• National schools commissioner Sir David Carter to step down

    The national schools commissioner will retire from the civil service at the end of this academic year, he has announced. Sir David Carter, who has served in the role since February 2016, will step down at the end of August. In a video message recorded to announce his retirement, Carter described “the most amazing, brilliant

    0.01 Apr. 27th, 2018 | News

  • Cost of regional schools commissioners soars to £26 million

    The cost of the national and regional schools commissioners has sky-rocketed, from just £4 million when the roles were established in 2014 to £26 million last year, Schools Week can reveal. The price tag for the commissioners and their teams is expected to rise again for the current financial year, to an estimated £31.2 million,

    15.00 Oct. 25th, 2017 | News

  • Auditors flag increase in financially 'unviable' academy trusts

    Auditors are increasingly raising the alarm about academy trusts at risk of running out of money, with chains raiding reserves and eyeing expansion to pay off deficits. A Schools Week analysis of annual accounts has revealed a prevailing picture of “unviable trusts”. The Rodillian Trust, which sponsors three schools in West Yorkshire, used more than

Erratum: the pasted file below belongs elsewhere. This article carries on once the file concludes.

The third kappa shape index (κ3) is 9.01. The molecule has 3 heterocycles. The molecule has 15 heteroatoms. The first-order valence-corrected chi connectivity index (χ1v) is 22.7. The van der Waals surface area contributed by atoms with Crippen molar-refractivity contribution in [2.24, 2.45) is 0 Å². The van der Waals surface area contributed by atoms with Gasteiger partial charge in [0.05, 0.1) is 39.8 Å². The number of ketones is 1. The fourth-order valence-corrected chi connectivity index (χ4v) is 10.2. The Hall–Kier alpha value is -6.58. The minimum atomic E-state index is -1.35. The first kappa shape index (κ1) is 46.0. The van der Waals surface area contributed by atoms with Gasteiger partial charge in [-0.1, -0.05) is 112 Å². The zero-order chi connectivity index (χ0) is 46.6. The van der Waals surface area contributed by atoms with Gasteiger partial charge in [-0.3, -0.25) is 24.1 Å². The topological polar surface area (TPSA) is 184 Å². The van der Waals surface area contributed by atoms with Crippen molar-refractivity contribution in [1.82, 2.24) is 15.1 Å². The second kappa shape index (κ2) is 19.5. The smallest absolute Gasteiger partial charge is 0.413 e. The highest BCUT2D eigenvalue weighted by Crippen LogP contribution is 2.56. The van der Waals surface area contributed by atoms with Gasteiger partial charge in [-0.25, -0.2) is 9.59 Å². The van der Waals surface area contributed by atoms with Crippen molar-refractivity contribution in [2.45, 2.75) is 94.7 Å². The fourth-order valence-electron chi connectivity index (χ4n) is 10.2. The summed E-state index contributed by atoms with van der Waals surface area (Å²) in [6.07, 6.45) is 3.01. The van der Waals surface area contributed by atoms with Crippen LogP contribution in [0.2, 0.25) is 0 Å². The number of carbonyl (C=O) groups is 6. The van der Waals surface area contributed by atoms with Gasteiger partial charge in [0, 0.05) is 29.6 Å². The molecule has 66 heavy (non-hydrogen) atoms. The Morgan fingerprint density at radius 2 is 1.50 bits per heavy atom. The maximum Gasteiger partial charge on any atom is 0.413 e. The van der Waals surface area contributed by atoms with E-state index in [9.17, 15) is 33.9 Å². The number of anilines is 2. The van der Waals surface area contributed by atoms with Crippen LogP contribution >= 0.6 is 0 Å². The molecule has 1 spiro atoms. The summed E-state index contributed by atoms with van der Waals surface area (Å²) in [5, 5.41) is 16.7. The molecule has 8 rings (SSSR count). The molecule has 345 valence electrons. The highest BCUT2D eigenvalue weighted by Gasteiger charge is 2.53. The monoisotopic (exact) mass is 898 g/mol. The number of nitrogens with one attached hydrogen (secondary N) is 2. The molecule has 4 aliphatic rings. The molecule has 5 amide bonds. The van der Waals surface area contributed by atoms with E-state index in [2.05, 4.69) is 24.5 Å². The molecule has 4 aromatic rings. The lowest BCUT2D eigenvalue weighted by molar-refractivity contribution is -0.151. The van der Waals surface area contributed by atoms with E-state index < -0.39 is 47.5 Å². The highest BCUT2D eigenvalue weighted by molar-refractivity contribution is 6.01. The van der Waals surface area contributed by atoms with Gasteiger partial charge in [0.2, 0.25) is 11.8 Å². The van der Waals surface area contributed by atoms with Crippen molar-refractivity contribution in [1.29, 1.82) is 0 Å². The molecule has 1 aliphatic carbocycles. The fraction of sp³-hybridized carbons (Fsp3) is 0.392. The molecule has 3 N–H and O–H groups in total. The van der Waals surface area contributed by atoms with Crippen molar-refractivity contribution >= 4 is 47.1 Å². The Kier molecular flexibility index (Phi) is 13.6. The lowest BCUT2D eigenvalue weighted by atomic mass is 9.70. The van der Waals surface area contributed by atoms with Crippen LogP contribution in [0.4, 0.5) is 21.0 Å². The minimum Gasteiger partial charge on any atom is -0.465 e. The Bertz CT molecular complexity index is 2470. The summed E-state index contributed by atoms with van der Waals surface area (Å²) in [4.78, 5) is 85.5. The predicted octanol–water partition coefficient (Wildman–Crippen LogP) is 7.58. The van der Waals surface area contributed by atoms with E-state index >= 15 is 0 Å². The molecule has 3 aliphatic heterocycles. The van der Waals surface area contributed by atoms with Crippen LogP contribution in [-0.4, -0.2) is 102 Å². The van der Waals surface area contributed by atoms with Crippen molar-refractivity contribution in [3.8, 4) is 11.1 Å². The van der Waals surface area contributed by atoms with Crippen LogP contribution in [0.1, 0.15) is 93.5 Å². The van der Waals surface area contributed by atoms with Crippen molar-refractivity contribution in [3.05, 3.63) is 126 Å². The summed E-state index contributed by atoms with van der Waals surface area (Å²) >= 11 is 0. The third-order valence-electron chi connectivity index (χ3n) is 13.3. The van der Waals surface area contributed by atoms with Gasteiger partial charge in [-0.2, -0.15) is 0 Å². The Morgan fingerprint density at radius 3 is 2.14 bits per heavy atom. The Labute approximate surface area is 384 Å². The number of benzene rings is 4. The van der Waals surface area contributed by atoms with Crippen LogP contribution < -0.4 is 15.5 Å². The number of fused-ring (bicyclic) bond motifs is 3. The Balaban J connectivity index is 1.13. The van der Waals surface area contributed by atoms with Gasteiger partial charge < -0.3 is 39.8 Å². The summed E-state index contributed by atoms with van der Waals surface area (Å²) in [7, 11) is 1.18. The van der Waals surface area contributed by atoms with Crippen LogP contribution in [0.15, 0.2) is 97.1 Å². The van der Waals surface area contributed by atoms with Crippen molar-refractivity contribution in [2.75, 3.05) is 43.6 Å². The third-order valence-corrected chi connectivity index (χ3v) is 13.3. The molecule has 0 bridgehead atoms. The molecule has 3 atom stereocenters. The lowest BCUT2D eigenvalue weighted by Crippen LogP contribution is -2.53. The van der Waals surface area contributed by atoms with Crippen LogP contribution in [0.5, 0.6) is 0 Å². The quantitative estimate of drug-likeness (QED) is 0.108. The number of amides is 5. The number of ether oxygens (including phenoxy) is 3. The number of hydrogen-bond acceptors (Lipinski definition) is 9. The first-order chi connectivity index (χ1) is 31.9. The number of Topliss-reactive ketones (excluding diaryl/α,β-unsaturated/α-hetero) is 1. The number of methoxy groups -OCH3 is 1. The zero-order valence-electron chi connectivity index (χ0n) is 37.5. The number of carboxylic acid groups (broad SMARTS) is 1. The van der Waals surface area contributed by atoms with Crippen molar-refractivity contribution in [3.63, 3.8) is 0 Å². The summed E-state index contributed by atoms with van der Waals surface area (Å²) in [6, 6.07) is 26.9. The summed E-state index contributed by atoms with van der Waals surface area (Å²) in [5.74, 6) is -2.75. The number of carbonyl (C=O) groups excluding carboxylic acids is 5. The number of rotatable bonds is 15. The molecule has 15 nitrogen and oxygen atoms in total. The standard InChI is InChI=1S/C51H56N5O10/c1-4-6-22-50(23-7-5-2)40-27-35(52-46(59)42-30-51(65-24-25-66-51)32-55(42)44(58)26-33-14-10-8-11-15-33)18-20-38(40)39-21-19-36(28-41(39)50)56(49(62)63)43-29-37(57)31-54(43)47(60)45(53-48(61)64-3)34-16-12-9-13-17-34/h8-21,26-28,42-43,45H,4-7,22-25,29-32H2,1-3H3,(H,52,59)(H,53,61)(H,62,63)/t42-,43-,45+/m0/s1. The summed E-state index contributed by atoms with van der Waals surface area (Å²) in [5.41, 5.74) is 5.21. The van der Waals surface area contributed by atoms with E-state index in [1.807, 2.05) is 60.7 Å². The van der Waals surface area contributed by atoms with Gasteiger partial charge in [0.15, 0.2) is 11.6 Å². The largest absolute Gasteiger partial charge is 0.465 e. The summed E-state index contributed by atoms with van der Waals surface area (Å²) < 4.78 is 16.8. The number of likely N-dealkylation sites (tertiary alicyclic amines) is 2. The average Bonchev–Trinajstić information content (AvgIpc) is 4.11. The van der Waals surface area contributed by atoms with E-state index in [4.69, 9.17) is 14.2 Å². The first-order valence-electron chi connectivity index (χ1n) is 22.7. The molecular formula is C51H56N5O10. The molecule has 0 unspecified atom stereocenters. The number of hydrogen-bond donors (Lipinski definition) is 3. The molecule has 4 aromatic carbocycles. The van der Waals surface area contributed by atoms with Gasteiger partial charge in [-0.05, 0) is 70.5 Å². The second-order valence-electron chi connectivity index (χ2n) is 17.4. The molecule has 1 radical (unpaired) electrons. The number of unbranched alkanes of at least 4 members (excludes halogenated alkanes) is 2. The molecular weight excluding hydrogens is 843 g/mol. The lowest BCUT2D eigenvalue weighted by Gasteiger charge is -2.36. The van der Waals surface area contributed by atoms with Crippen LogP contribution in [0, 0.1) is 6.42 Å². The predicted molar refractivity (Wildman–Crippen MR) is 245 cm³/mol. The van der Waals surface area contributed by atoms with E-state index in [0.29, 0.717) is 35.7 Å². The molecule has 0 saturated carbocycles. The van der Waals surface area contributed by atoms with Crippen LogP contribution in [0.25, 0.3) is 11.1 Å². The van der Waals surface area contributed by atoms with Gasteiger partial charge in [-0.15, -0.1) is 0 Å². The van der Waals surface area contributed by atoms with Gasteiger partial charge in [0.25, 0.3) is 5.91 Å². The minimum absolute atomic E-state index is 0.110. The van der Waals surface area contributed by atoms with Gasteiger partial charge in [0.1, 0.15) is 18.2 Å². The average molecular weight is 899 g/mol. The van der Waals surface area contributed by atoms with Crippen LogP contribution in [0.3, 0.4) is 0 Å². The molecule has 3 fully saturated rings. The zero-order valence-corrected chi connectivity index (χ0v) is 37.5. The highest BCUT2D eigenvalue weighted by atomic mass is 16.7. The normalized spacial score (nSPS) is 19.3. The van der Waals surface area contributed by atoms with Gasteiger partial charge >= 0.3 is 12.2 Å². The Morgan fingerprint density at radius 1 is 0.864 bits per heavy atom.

5.00 Feb. 3rd, 2017 | News

  • Sir David Carter, National Schools Commissioner

    It’s been an 11-month wait for an interview with David Carter, the lead kingmaker in the new world of education. Since Schools Week started we’ve tracked the eight regional schools commissioners, civil servants who control all decisions on school and academy trust openings, closures and significant changes. The national commissioner, their leader, is the most

    5.00 Dec. 16th, 2016 | Features

  • Carter: £140m funding pot shows shift from 'mass conversion to mass improvement'

    Sir David Carter, the national schools commissioner, has said the new £140 million strategic school improvement fund proves the government’s intentions have shifted from “mass conversion to mass improvement”. The Department for Education announced the pot of funding on Wednesday, which Carter explained today will go towards four targeted issues. Carter said the cash aims to create “less patchy”

    11.52 Dec. 2nd, 2016 | News